Background Central serous chorioretinopathy (CSC) has been traditionally treated with laser photocoagulation. We thought that transpupillary thermotherapy (TTT) utilizing a lower temperature than that of conventional laser photocoagulation might minimize permanent retinal and choroidal damage. Studies suggest that undesirable effects on vision due to TTT are minimal even if it is applied to foveal and/or parafoveal lesions when TTT requires a larger irradiation spot. The aim of this study was to evaluate the efficacy of TTT in the management of atypical CSC. Methods We defined atypical CSC as bullous retinal detachment with diffuse or several leakages, severe leakage with fibrin formation under serous retinal detachment, or leakage within a pigment epithelium detachment. Eight consecutive patients with atypical CSC underwent visual acuity testing, ophthalmic examination, color photography, fluorescein angiography, and optical coherence tomography to evaluate the results of transpupillary thermotherapy. Retreatment of atypical CSC was based on ophthalmic examination, optical coherence tomography, and fluorescein angiography. TTT was performed on the leaking spots shown in fluorescein angiography, with a power of 50–250 mW, spot size of 500–1200 μm, and exposure time of 13–60 seconds to minimize retinal damage. Results In five of eight affected eyes, serous detachments completely resolved within 1 month after the initial TTT. One eye had persistent subretinal fluid and required a second TTT treatment. Two eyes showed no resolution of CSC and were treated by conventional photocoagulation. Initial best-corrected visual acuity (BCVA) ranged from 20/600 to 20/20 (mean, 20/40; median, 20/30). Final BCVA ranged from 20/200 to 20/20 (mean, 20/25; median, 20/20). BCVA improved in all cases. Only two eyes with persistent subretinal fibrin and existing retinal pigment epithelial alternations in macular area showed limited improvement of BCVA despite the absence of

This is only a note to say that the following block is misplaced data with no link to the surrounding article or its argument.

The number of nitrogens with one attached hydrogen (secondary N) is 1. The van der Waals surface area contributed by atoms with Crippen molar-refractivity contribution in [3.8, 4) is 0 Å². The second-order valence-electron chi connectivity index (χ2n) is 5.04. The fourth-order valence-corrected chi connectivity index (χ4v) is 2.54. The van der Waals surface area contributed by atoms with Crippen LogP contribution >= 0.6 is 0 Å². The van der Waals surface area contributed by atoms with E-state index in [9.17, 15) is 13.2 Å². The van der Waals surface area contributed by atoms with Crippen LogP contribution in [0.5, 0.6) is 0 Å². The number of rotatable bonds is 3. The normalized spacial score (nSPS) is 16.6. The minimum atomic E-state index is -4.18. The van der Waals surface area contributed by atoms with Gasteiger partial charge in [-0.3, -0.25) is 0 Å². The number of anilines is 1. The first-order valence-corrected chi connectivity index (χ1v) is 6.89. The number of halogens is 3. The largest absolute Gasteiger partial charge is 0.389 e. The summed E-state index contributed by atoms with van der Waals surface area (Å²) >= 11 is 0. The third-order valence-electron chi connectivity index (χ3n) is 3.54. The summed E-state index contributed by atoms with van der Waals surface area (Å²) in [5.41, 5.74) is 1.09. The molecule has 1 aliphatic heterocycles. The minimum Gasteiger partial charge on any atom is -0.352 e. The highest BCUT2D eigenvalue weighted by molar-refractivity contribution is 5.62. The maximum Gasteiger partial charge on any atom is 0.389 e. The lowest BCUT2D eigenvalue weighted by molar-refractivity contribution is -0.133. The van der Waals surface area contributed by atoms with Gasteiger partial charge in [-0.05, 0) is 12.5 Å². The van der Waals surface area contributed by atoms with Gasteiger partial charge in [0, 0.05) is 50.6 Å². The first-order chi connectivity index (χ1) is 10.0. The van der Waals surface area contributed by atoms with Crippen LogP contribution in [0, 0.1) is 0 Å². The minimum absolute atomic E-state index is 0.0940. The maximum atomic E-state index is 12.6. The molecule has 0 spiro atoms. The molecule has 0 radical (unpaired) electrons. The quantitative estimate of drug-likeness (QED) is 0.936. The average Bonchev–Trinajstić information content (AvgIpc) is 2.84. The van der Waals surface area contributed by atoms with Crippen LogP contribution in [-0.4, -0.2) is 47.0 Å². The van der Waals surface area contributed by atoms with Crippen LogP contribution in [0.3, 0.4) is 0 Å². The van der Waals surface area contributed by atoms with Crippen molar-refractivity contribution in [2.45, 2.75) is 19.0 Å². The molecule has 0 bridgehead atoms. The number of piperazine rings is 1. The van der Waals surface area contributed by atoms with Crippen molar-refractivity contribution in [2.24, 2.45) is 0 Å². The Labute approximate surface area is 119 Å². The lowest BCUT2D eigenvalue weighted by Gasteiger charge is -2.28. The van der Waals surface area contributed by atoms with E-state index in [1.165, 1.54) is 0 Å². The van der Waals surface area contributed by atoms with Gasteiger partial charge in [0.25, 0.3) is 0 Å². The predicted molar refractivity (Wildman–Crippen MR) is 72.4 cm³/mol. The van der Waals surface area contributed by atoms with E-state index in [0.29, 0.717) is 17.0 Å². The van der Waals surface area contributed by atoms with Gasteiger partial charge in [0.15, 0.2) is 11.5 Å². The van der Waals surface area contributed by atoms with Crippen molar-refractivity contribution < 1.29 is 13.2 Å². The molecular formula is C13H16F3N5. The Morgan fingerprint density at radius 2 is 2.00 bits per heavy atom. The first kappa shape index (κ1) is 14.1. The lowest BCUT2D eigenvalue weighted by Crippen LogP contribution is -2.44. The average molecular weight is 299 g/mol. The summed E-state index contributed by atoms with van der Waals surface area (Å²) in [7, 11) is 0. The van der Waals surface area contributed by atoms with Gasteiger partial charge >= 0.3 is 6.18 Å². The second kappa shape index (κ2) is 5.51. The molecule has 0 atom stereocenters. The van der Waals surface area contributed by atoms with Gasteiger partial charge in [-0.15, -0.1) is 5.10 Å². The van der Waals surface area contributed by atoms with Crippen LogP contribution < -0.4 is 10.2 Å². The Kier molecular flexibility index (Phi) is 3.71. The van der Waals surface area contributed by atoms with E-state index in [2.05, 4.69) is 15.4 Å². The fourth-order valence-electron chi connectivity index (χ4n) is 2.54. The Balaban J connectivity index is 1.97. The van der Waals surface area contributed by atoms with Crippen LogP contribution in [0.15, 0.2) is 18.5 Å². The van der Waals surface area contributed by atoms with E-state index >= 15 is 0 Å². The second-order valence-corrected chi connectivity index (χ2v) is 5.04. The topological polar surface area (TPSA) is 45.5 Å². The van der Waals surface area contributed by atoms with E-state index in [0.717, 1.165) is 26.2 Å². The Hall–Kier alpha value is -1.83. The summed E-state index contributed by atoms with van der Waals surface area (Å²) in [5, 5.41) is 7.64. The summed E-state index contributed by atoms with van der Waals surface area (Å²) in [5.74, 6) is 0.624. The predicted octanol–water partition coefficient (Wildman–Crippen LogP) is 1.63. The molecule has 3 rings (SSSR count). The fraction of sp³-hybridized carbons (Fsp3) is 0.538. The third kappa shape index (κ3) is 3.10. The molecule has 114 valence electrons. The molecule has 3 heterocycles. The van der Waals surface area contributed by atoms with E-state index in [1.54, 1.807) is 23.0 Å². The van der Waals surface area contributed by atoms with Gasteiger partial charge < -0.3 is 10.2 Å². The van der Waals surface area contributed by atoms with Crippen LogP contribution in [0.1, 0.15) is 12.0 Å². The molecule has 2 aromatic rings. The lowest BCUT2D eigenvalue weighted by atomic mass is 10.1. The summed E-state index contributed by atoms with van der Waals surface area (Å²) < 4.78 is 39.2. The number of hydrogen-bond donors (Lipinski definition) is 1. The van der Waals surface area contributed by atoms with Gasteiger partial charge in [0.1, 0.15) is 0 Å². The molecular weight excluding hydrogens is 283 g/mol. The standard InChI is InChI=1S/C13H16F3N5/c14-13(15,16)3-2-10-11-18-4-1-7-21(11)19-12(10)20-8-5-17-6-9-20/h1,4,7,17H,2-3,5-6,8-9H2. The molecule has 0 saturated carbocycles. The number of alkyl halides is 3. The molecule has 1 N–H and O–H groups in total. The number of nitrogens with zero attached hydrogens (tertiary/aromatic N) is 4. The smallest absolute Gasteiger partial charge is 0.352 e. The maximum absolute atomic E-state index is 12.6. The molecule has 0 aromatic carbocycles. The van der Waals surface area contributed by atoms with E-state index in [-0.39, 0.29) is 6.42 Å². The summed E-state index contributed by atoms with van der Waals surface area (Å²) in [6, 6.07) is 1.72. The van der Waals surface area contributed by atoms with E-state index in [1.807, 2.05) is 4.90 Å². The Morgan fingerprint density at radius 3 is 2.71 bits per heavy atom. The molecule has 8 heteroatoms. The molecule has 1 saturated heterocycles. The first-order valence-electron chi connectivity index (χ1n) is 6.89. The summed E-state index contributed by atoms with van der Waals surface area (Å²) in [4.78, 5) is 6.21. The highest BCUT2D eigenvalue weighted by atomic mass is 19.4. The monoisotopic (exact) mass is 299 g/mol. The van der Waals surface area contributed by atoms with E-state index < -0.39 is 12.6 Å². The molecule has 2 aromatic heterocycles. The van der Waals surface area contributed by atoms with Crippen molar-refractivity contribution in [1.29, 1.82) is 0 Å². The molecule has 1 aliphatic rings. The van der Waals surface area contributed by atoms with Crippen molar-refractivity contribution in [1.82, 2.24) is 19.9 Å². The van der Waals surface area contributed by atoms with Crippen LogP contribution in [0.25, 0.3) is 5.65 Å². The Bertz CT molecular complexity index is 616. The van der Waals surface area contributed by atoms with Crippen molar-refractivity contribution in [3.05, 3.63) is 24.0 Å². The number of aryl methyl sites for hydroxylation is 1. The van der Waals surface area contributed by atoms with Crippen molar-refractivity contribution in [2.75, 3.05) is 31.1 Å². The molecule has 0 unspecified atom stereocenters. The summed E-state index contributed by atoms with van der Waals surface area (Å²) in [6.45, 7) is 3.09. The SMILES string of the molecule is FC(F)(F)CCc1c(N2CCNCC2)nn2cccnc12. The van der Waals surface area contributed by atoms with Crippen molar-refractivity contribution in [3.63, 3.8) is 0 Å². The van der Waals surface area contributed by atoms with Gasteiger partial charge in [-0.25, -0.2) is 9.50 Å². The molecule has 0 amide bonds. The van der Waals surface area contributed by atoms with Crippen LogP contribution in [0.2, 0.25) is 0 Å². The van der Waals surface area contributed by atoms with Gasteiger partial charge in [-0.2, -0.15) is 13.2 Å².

5. Uterine superficial serous carcinomas and extensive serous endometrial intraepithelial carcinomas: clinicopathological analysis of 6 patients.

    PubMed